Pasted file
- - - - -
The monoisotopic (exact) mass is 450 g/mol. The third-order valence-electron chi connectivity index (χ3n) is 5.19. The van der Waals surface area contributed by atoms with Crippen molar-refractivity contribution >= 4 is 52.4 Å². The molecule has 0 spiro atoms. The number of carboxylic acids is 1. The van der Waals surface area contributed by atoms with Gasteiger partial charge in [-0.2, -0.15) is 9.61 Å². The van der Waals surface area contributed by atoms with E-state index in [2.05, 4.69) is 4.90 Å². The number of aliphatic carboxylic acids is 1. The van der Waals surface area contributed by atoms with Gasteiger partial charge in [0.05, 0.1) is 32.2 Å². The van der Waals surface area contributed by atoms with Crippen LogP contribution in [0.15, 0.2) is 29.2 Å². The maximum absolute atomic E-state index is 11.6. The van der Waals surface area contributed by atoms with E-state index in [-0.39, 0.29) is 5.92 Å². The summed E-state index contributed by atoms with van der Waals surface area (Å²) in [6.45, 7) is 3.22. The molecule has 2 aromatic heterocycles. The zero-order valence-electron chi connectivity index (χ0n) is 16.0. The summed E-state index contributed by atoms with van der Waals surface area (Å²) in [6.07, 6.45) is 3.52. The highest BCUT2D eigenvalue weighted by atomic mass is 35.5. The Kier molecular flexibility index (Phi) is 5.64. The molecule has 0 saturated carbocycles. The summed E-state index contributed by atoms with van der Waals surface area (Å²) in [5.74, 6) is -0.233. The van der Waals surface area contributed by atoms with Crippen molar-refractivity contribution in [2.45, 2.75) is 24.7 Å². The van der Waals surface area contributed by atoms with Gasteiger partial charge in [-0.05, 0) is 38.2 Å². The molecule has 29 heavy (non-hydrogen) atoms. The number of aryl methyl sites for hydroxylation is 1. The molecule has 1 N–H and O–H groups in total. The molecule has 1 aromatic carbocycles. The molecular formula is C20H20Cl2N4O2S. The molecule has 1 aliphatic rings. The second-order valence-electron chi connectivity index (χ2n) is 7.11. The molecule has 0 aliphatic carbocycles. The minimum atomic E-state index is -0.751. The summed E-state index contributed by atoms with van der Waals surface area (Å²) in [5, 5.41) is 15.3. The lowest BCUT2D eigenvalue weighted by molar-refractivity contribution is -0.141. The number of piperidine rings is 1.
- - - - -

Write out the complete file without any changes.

The monoisotopic (exact) mass is 450 g/mol. The third-order valence-electron chi connectivity index (χ3n) is 5.19. The van der Waals surface area contributed by atoms with Crippen molar-refractivity contribution >= 4 is 52.4 Å². The molecule has 0 spiro atoms. The number of carboxylic acids is 1. The van der Waals surface area contributed by atoms with Gasteiger partial charge in [-0.2, -0.15) is 9.61 Å². The van der Waals surface area contributed by atoms with E-state index in [2.05, 4.69) is 4.90 Å². The number of aliphatic carboxylic acids is 1. The van der Waals surface area contributed by atoms with Gasteiger partial charge in [0.05, 0.1) is 32.2 Å². The van der Waals surface area contributed by atoms with Crippen LogP contribution in [0.15, 0.2) is 29.2 Å². The maximum absolute atomic E-state index is 11.6. The van der Waals surface area contributed by atoms with E-state index in [-0.39, 0.29) is 5.92 Å². The summed E-state index contributed by atoms with van der Waals surface area (Å²) in [6.45, 7) is 3.22. The molecule has 2 aromatic heterocycles. The zero-order valence-electron chi connectivity index (χ0n) is 16.0. The summed E-state index contributed by atoms with van der Waals surface area (Å²) in [6.07, 6.45) is 3.52. The highest BCUT2D eigenvalue weighted by atomic mass is 35.5. The Kier molecular flexibility index (Phi) is 5.64. The molecule has 0 saturated carbocycles. The summed E-state index contributed by atoms with van der Waals surface area (Å²) in [5.74, 6) is -0.233. The van der Waals surface area contributed by atoms with Crippen molar-refractivity contribution in [2.45, 2.75) is 24.7 Å². The van der Waals surface area contributed by atoms with Gasteiger partial charge in [-0.05, 0) is 38.2 Å². The molecule has 29 heavy (non-hydrogen) atoms. The number of aryl methyl sites for hydroxylation is 1. The molecule has 1 N–H and O–H groups in total. The molecule has 1 aromatic carbocycles. The molecular formula is C20H20Cl2N4O2S. The molecule has 1 aliphatic rings. The second-order valence-electron chi connectivity index (χ2n) is 7.11. The molecule has 0 aliphatic carbocycles. The minimum atomic E-state index is -0.751. The summed E-state index contributed by atoms with van der Waals surface area (Å²) in [5, 5.41) is 15.3. The lowest BCUT2D eigenvalue weighted by molar-refractivity contribution is -0.141. The number of piperidine rings is 1.